Marieke of the tundra

With the arrival of spring, my April fool’s is that my soul still feels struck in the muck of winter. At the outset of winter, I invested in a pair of Sorel boots called “Helen of the tundra”. In Southeast Alaska, the niceties of fashion are overlooked in exchange for practicality. I wouldn’t go so far as to say my tundra boots would keep me warm in the actual tundra, the Seattle tundra perhaps. However, along with my extratuffs, my feet have been well protected this winter. Of course, my feet are not really the problem, though my ankles give me a run for my money every so often.

What thoughts come to mind when one hears the word tundra? I envision a vast, desolate expanse with winds scouring the surface of the earth, creatures and plants huddled over to provide tenuous protection and respite from the cold, harsh clime. I suppose it would be a bit over the top to describe my life this winter as tundra-like, but I think we all go through times where we feel the wind acutely blowing through our being.

Can this wind purge our inner beings of the dust in the corners, the baggage we carry from our past, the resentment we have for those who have hurt us, and the guilt we feel and compassion toward those we have caused pain?

With all of these roiling emotions inside, it is only natural that they should at some point boil over, yet our society expects, nay demands, we deal with this inner storm quietly and with composure. Well, the demure way of being in the world has never been my forte. I regularly walk into things, and I feel thankful if I can remember the origin of a bruise.

What of the bruises beneath the surface? How does one deal with the frustration, the anger, the hurt, the lost, desolate, tundra feeling of being in the world alone?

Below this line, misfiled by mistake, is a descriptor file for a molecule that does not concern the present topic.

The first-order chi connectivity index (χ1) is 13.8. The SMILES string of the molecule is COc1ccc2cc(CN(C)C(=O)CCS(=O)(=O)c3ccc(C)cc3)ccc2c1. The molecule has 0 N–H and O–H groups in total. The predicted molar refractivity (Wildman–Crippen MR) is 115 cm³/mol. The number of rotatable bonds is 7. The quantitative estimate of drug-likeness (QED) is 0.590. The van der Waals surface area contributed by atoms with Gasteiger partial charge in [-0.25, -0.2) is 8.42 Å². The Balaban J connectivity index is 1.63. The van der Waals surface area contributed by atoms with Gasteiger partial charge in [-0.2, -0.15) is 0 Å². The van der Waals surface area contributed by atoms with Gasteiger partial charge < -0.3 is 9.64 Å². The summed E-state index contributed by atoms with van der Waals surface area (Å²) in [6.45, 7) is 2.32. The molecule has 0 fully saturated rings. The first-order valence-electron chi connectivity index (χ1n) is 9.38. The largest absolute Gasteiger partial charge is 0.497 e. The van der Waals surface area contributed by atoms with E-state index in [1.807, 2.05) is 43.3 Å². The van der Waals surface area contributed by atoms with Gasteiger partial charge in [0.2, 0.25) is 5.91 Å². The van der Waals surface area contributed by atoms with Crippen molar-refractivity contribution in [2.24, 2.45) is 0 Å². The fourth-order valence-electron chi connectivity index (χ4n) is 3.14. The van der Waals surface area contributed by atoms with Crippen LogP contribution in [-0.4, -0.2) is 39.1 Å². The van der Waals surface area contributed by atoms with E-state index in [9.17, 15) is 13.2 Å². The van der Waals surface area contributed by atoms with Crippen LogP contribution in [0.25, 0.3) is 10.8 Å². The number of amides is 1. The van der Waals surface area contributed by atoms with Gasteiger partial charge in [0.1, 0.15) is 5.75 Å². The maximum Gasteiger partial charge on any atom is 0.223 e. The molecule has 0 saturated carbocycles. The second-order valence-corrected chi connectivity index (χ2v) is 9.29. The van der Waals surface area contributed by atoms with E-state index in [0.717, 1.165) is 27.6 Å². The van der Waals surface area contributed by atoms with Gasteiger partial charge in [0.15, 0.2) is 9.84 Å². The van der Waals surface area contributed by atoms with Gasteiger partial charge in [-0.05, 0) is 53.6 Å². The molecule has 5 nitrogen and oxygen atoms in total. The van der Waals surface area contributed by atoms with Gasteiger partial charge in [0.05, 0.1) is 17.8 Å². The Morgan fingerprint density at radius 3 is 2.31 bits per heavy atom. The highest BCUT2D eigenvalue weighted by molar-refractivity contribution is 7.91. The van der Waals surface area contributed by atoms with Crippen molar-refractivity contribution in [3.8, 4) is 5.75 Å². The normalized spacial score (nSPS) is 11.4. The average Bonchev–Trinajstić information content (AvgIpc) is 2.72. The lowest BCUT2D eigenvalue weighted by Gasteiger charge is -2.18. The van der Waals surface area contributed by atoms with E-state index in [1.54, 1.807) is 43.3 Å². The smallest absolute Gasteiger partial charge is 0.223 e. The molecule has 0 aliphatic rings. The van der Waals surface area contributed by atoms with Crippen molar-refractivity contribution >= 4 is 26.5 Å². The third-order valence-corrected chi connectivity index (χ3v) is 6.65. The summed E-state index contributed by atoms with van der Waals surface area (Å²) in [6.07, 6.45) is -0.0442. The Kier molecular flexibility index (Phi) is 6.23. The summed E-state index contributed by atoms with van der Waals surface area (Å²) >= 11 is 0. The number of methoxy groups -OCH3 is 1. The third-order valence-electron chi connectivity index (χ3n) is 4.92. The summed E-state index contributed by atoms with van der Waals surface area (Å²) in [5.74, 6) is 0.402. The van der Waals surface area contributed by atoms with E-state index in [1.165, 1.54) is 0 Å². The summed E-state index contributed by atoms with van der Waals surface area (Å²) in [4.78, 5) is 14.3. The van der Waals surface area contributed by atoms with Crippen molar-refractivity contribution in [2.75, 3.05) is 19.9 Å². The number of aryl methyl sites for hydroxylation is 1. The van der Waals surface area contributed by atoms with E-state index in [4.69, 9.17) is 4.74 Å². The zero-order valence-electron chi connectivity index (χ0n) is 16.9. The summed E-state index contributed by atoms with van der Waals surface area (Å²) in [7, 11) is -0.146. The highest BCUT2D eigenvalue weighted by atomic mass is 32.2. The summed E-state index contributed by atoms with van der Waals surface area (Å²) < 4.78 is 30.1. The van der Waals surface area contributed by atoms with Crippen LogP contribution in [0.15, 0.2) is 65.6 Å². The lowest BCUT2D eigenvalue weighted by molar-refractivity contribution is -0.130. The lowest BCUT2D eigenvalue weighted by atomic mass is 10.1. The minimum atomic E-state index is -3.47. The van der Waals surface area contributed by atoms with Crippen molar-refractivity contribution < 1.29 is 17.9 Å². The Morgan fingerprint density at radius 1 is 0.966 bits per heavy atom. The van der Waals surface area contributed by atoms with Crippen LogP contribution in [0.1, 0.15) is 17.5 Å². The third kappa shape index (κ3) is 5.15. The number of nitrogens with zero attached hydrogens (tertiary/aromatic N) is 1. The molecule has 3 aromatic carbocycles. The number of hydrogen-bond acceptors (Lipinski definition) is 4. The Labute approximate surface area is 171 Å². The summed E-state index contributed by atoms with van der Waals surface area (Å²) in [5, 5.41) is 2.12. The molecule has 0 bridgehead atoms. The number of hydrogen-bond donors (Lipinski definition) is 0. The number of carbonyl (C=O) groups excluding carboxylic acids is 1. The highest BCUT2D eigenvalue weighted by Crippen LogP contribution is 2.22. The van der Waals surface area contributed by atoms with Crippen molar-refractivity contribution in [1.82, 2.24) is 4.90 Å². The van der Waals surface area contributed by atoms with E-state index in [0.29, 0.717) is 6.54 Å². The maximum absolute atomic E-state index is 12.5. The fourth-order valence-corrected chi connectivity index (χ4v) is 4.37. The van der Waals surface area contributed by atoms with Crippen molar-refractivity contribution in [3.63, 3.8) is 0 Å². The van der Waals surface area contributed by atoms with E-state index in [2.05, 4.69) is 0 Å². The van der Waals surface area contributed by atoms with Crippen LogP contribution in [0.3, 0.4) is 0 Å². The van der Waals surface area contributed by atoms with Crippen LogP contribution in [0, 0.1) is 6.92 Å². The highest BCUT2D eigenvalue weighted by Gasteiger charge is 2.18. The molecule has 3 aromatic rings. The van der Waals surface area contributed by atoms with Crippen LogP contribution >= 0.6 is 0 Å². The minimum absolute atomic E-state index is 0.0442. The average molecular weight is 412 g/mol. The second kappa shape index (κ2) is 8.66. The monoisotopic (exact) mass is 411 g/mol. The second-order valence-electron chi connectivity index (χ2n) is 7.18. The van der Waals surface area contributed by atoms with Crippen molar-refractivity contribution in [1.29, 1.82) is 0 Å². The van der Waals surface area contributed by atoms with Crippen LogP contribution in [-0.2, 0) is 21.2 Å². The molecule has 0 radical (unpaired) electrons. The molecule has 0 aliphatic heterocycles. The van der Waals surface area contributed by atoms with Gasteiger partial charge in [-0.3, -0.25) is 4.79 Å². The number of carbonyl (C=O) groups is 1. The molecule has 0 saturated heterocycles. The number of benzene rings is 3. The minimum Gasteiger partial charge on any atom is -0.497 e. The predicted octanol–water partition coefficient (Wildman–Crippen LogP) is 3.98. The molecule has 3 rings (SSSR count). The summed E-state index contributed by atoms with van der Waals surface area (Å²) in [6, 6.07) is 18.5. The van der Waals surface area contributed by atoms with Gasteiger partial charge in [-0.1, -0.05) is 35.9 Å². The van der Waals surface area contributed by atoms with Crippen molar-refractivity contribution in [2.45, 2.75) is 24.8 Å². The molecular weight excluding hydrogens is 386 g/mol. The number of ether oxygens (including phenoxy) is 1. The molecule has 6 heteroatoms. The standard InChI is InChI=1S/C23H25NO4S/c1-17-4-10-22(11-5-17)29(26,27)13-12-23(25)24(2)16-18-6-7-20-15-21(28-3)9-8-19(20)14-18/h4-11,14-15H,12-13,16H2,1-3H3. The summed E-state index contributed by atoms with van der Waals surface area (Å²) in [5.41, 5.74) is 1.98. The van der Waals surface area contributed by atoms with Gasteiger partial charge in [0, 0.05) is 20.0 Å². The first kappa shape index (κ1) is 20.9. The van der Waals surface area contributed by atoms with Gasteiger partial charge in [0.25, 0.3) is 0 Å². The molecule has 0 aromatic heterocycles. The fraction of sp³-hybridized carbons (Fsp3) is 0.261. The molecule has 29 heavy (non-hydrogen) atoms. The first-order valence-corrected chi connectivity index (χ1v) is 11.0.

A friend and his wife have helped to guide me through my tundra with many hugs, talking sessions, words of comfort, and the most empowering salvation – music. A few weeks ago, I went over to their house to practice a song for open mic, and I just couldn’t transfer my inner voice to the outer world through the words of the song. My friend looked at me and told me, “Marieke, there is so much craziness with everything going on in your life. Harness that emotion and pour it out in the words of this song. Upon further reflection he said, “What you need is a primordial scream”! So we went outside, took deep breaths, and screamed at the top of our lungs to the blanket of earth, trees, and sky that surround their house. With renewed energy, I bounced back into the house, stood stall, and belted out the words of the song.

1 thought on “Marieke of the tundra

  1. Hi Marieke. I’ve been reading your postings and appreciate your degree of introspection and the eloquent way your express this and all the wonder of your surroundings. It’s no surprise that you take on the character of your surroundings and the season. It’s wonderful that you can express/release this through your music. I would love to hear this song and especially hear you singing it. I have felt my own urges to scream at the universe when I feel frustrated and to seek quiet time when I need it. It was 84 here yesterday and is snowing today…such are the vagaries of spring in the Rockies. I can ski in the mountains and come back and mow the lawn all in the same day. I would want to live anywhere else.

    I hope the coming of spring will help to resolve/dissolve all your burdens. Keep on recording on your blog. I love reading your thoughts and descriptions. We can also talk any time if Skype will work for you.

    With love,

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